September 2, 2021
Prime Minister Jacinda Ardern
Minister of Foreign Affairs Nanaia Mahuta
New Zealand Ambassador to the UAE H.E. Matthew Hawkins
Dear Prime Minister Ardern, Minister Mahuta, and Ambassador Hawkins
We write to you as a coalition of organizations deeply concerned by your participation in the UAE Dubai Expo, a six-month event that begins this October. By participating in the UAE Dubai Expo, you risk endorsing a horrifying UAE record with regards to legal discrimination against women and violations of women’s rights. The lead organizer of the UAE Dubai Expo, Expo Commissioner-General Sheikh Nahyan bin Mubarak Al Nahyan, has been accused of sexual assault, and Dubai’s ruler Sheikh Mohammed bin Rashid Al Maktoum has been personally involved in the kidnapping and detention of his own adult daughters. Not only that, but UAE military interventions in Yemen have contributed to the deaths of thousands of Yemeni women, with millions more Yemeni women facing malnourishment and lack of access to basic reproductive health care as a result.
We urge you to withdraw from the UAE Dubai Expo and join us in publicly demanding that UAE authorities cease their violations of women’s rights and implement major reforms. We call on you to demand accountability for UAE’s perpetrators and demonstrate your commitment to women’s rights and equality by pledging to boycott the UAE Dubai Expo until the UAE acts to fully address its brutal violations against women. These violations include the kidnapping and hostage-taking of Saudi and Emirati women and women’s rights activists, sexual assault of British national Caitlin McNamara without the accused perpetrator being investigated or held accountable, systemic discrimination against women, exploitation of women migrant workers, sex trafficking and sexual slavery, and war crimes that have impacted the lives of women and their communities in Yemen.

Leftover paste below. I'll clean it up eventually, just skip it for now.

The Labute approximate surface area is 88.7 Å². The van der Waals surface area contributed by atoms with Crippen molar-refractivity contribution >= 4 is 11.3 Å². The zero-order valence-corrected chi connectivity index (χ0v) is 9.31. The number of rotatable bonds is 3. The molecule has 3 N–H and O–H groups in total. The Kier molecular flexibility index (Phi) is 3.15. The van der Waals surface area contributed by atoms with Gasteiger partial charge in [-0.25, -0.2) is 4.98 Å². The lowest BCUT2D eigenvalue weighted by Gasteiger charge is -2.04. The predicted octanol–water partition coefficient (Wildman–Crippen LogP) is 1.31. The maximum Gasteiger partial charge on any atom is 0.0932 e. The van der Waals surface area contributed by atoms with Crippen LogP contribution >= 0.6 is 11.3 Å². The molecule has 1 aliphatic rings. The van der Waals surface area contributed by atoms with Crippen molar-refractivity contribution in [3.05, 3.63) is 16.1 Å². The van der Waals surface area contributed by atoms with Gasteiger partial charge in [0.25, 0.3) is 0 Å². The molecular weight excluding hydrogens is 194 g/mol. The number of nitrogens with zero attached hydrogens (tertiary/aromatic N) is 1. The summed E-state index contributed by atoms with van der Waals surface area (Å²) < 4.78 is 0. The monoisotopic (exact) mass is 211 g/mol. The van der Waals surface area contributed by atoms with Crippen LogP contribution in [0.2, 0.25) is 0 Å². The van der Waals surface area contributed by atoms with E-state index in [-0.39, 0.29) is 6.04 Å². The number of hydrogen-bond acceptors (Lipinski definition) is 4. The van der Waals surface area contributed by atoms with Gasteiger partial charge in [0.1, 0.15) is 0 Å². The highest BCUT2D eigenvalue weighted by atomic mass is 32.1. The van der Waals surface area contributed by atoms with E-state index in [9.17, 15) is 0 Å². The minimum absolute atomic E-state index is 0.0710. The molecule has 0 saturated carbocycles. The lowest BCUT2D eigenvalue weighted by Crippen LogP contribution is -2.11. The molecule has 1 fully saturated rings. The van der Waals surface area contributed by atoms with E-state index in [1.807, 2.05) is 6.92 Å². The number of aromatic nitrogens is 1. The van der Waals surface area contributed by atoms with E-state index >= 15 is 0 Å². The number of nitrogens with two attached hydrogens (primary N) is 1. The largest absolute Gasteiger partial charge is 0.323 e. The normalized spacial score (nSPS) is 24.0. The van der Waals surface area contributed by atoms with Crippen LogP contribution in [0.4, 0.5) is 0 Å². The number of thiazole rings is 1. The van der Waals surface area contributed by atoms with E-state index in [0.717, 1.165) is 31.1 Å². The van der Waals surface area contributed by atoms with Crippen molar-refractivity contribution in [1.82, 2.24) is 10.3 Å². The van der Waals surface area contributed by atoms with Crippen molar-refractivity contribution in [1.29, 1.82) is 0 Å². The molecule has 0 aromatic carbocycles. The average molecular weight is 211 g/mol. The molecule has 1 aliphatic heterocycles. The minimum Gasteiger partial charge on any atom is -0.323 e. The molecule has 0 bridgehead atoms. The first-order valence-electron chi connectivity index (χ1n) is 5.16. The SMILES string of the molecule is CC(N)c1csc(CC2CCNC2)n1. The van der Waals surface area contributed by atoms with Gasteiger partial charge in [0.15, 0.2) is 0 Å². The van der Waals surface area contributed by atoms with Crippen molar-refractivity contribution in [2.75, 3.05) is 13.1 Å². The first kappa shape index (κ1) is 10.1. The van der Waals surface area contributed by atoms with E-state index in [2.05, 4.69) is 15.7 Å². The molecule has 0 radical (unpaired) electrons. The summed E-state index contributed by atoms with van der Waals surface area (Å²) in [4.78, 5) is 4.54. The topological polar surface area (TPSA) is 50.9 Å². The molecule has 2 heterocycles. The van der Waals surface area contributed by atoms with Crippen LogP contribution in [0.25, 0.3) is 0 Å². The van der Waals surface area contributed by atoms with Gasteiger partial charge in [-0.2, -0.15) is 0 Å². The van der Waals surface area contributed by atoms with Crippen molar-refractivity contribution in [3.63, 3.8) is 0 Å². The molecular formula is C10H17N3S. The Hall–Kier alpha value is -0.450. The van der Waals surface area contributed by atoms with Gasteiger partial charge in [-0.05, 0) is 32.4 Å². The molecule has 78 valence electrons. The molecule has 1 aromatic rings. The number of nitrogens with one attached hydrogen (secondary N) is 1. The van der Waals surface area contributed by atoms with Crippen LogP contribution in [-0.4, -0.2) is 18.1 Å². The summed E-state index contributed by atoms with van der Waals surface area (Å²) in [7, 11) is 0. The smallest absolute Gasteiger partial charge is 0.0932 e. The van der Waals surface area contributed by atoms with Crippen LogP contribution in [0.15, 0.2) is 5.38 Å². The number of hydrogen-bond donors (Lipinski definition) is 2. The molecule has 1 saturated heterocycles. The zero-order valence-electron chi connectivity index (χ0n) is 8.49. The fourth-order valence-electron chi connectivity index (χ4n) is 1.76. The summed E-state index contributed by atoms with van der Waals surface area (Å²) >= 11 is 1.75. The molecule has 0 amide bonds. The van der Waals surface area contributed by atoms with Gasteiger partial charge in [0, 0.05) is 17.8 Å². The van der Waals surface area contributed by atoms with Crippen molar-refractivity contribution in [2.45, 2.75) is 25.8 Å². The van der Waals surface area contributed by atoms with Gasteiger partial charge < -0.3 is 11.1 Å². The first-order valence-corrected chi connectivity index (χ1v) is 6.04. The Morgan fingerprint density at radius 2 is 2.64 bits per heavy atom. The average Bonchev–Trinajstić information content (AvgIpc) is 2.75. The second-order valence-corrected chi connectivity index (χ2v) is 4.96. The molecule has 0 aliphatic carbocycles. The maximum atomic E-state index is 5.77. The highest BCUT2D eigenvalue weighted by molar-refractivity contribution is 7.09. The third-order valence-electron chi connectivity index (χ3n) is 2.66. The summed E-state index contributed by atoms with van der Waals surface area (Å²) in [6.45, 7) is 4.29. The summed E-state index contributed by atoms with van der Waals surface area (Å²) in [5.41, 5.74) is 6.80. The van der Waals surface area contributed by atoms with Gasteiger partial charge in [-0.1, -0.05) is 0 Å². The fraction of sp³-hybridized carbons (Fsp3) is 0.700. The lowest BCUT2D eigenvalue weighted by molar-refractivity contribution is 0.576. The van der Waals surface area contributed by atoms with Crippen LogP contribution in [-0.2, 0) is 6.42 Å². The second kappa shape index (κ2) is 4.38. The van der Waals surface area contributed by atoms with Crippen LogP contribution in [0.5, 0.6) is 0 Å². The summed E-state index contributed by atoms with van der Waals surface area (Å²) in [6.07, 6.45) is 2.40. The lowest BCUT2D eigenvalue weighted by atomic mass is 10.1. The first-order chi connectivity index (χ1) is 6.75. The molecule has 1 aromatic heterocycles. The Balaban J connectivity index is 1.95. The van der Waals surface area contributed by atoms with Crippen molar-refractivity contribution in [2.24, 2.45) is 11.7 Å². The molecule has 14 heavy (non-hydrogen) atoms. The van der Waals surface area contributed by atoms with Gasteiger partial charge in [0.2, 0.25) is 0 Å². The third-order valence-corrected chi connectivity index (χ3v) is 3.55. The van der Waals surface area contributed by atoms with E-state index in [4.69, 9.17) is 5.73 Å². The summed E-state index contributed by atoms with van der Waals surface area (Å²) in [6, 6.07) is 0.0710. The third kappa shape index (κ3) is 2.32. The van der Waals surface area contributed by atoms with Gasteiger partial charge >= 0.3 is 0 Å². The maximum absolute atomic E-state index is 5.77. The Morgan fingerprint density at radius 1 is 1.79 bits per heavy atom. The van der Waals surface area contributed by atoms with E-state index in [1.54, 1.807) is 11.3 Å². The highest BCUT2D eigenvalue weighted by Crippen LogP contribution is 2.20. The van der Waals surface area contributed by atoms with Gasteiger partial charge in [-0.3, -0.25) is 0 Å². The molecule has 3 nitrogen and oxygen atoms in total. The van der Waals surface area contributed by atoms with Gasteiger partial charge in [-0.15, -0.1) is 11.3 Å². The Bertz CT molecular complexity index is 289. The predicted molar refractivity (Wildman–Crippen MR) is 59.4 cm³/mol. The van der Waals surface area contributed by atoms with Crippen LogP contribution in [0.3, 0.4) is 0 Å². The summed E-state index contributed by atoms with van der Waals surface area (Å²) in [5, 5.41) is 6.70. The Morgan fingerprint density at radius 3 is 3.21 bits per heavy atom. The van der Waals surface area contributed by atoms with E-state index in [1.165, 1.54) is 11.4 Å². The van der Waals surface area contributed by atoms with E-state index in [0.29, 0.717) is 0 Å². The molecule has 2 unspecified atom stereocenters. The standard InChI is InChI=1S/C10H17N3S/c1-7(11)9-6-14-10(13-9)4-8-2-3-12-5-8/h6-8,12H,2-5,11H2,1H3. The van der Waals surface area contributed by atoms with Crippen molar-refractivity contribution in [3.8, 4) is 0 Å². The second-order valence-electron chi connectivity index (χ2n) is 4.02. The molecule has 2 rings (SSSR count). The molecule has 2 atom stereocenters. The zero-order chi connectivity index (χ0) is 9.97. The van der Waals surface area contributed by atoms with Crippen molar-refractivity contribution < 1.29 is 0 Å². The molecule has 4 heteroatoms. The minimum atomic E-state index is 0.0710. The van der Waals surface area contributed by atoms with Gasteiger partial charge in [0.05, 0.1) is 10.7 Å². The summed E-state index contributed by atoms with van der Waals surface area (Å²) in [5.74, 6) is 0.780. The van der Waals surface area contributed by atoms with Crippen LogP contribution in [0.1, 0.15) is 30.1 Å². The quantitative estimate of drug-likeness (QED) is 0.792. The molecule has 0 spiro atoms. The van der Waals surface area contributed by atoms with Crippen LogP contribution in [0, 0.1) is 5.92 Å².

It is time for the international community to hold UAE’s rulers accountable for these crimes and human rights violations. Please withdraw from the UAE’s Dubai Expo and demand that the UAE monarchy take the following immediate steps to address its horrible record on women’s rights:
— UAE rulers must investigate and prosecute UAE Dubai Expo Commissioner-General Sheikh Nahyan bin Mubarak Al Nahyan, who has been accused of sexually assaulting British national Caitlin McNamara: Sheikh Nahyan, who is a UAE government minister, faces documented accusations of sexual assault and entrapment of McNamara while she was working in his so-called”Ministry of Tolerance.”
— UAE rulers must immediately and unconditionally free UAE princesses Sheikha Shamsa and Sheikha Latifa: Dubai’s ruler Sheikh Mohammed bin Rashid Al Maktoum and all involved parties must be investigated and held accountable for repeatedly abducting and holding captive Maktoum’s adult daughters, and for Maktoum’s campaign of threats and intimidation against his former wife, Princess Haya, who fled from Dubai and was granted refuge in the UK.